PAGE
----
Vegan Doctor Garth Davis has branded a scam which left a Melbourne woman $600,000 AU out of pocket as 'insane'.
Pictures of the doctor were used by a group of hoaxers to create a false profile of a fictional man called Dr. Frank Harrison, an orthopedic surgeon from the U.S. They then used the profile to trick people out of large amounts of cash.
The 61-year-old victim has asked to remain anonymous - and has been referred to simply as 'Ms. Chen' in the case reporting.
The Internet scammers are a group from Africa, according to News.com.au.
Using a picture of American weight loss expert Dr. Garth Davis, the group tricked Ms. Chen into making no fewer than 33 payments - losing her entire life savings.
The plant-based doctor was aware that people were using his pictures, warning his followers about a fake Instagram account: "This account in the picture is not mine.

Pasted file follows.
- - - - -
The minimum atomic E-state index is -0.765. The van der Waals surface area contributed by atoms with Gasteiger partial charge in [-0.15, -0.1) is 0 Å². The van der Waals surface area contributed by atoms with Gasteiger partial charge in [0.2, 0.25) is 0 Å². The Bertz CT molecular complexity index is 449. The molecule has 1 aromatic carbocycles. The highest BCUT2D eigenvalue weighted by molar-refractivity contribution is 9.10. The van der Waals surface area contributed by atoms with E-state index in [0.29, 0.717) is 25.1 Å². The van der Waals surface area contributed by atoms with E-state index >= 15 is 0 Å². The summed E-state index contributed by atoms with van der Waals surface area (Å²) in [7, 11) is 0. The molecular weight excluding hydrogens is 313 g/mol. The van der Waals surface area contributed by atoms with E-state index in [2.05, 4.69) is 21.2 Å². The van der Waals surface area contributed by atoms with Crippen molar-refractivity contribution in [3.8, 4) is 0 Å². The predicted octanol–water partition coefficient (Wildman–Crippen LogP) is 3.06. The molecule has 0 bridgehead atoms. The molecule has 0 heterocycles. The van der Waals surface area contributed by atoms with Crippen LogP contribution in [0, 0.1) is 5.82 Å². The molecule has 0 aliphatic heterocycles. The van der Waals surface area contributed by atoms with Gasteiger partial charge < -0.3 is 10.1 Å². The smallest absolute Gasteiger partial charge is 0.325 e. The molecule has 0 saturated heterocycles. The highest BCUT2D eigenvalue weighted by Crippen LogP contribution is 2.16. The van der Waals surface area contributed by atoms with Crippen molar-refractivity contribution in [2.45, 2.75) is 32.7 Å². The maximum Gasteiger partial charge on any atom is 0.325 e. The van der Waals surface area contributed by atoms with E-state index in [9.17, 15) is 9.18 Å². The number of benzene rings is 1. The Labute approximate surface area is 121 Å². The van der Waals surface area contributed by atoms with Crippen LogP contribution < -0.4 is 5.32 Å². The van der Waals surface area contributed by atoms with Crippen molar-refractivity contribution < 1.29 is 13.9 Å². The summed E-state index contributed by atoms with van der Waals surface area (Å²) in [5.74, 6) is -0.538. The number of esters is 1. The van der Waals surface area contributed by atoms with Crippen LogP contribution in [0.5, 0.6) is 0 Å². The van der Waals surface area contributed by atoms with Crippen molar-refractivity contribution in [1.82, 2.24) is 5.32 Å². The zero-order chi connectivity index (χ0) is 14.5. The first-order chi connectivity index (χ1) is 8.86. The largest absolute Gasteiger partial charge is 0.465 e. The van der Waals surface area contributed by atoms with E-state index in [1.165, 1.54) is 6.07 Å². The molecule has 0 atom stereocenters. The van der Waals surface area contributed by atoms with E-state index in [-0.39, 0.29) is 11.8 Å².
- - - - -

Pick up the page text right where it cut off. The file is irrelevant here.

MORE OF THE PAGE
"I also am not on any dating sites. And I do not need you to send me money. Lots of people stealing pics and making fake accounts," he wrote.
Having started in November last year, the scam began with 'Dr. Harrison' calling Ms. Chen to help him with a penalty fee of $3,000, saying that he was in an airport and was carrying too much cash.
Following that payment, the scammers managed to string the Australian woman along for six months.
Scammers' excuses included: security fees, stamp duty, demurrage, legal costs, and refund fees.
Ms. Chan ended up paying the scammers her entire life savings, as well as some of her husband's superannuation.
"I don't know how to explain," she said. "I don't know the real world, what's happening. I've never experienced someone cheat me. Many times I want to end my life. I feel hopeless," she said.
Her husband, originally from Malaysia, said: "The scammers used Facebook information to pick their targets," the 62-year-old said.
"They have a team that play different roles to manipulate the emotions of the victim. It's just a matter of time [before] they harvest more Australian victims," he added.
Malaysian police managed to arrest one of the mules in the northwestern state of Kedah.
However, Australian police has said that they are powerless to help.
"We have no power, even the police have no power to stop them," said Ms. Chen. "The Australian police don't care, [they say], 'It's too hard, too hard.'"
The Australian Bureau of Statistics estimates that $3 billion were lost to personal fraud.